In First, Heart Surgery Performed by Robot

GLENFIELD, England, April 29 (UPI) — British cardiologists used a robotic arm to perform surgery to correct an irregular heartbeat while the surgeon was in another room, hospital officials said.

The procedure, a medical first, involved passing a thin metal wire along the patient’s blood vessels and into the heart where a precise dot of heat was then applied to a faulty section of heart muscle, said officials at Glenfield Hospital, one of England’s primary hospitals for coronary care.

Cardiologist Andre Ng of the nearby University of Leicester carried out the procedure using the $540,000 Catheter Robotics Remote Catheter Manipulation System, the officials said.

Tony Blair was treated for a similar atrial flutter and atrial fibrillation condition when he was Britain’s prime minister in 2004 — but his procedure, at a different hospital, was carried out by hand, Britain’s Daily Telegraph reported.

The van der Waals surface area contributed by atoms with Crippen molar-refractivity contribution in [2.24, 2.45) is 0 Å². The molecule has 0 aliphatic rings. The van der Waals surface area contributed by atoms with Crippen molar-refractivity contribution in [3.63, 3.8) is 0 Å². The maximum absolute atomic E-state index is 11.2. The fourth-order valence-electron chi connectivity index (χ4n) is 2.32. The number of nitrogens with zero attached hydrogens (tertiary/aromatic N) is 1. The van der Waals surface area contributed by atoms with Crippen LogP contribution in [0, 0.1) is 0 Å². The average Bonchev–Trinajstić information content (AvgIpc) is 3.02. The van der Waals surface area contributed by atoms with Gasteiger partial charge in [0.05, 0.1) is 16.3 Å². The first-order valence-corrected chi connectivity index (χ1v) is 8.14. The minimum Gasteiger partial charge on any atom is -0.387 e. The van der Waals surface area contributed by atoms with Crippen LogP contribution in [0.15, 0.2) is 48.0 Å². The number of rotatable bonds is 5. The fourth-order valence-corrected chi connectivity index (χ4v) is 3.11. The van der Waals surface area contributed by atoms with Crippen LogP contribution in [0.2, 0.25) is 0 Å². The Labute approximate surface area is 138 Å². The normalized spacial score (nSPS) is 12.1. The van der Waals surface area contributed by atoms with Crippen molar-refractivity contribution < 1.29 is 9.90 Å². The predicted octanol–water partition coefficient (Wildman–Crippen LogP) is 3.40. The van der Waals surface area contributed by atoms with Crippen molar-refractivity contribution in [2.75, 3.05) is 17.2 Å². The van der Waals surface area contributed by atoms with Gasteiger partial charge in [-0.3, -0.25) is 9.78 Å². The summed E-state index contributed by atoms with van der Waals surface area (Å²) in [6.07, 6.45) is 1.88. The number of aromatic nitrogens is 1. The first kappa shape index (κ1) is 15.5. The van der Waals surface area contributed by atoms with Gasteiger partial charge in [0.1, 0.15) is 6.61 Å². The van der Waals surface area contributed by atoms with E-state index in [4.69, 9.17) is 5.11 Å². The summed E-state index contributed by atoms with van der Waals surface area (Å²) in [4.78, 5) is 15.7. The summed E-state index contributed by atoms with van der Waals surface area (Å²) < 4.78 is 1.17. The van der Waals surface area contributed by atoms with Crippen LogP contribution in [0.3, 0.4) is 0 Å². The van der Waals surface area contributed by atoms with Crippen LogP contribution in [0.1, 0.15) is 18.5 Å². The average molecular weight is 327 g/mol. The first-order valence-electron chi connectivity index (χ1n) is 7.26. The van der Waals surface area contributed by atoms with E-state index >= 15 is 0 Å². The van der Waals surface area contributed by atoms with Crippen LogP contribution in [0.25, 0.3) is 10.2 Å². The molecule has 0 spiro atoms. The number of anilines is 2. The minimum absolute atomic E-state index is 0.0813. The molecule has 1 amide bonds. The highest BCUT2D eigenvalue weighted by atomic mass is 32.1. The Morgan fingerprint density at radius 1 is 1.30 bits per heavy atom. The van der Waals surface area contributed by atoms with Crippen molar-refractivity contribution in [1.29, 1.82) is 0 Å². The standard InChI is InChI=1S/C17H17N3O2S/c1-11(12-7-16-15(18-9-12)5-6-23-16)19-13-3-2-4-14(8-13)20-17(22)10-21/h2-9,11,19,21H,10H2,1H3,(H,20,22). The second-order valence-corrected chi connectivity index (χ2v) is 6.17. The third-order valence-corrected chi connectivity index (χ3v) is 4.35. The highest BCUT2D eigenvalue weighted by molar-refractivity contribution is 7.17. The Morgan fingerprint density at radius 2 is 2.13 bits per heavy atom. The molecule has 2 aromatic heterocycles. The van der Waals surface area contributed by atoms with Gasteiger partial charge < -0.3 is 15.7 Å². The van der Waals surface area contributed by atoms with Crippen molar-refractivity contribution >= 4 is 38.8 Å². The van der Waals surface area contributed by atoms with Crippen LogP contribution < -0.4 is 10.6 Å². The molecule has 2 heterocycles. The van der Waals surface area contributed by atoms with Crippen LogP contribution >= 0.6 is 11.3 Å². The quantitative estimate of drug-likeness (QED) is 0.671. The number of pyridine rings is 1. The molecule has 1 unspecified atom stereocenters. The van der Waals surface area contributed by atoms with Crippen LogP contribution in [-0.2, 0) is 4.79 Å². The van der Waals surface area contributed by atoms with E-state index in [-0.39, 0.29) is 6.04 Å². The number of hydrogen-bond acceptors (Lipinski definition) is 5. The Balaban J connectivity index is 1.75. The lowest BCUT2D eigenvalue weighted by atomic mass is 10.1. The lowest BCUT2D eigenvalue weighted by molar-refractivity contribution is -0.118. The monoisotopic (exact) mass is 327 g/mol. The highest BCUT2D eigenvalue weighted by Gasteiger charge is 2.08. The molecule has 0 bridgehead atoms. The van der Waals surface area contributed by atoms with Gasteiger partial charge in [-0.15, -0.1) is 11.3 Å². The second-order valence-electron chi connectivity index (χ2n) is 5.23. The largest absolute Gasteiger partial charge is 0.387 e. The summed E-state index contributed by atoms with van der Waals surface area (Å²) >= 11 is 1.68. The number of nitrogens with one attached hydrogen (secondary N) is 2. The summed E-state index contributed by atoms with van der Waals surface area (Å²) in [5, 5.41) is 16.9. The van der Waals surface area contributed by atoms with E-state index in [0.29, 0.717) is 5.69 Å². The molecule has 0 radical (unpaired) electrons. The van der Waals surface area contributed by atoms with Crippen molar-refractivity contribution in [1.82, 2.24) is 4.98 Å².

Doctors normally must stand over the patient wearing lead aprons to protect themselves from dangerous levels of radiation from frequent X-rays, taken to guide to the wire into place, the Telegraph said.

But with the new robot, made by Catheter Robotics Inc. of Budd Lake, N.J., a doctor can sit in an adjacent room, with no need for protection, and control the metal wire using a joystick and monitors.

The traditional procedure takes up to 8 hours, but the operation on retired postal worker Kenneth Crocker, 70, of Burton Upon Trent, England, was completed in 1 hour, Britain’s Daily Mail reported.

Doctors can be trained on the catheter manipulation system in about 15 minutes, the Mail said.

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Categorized | Other, Radiation
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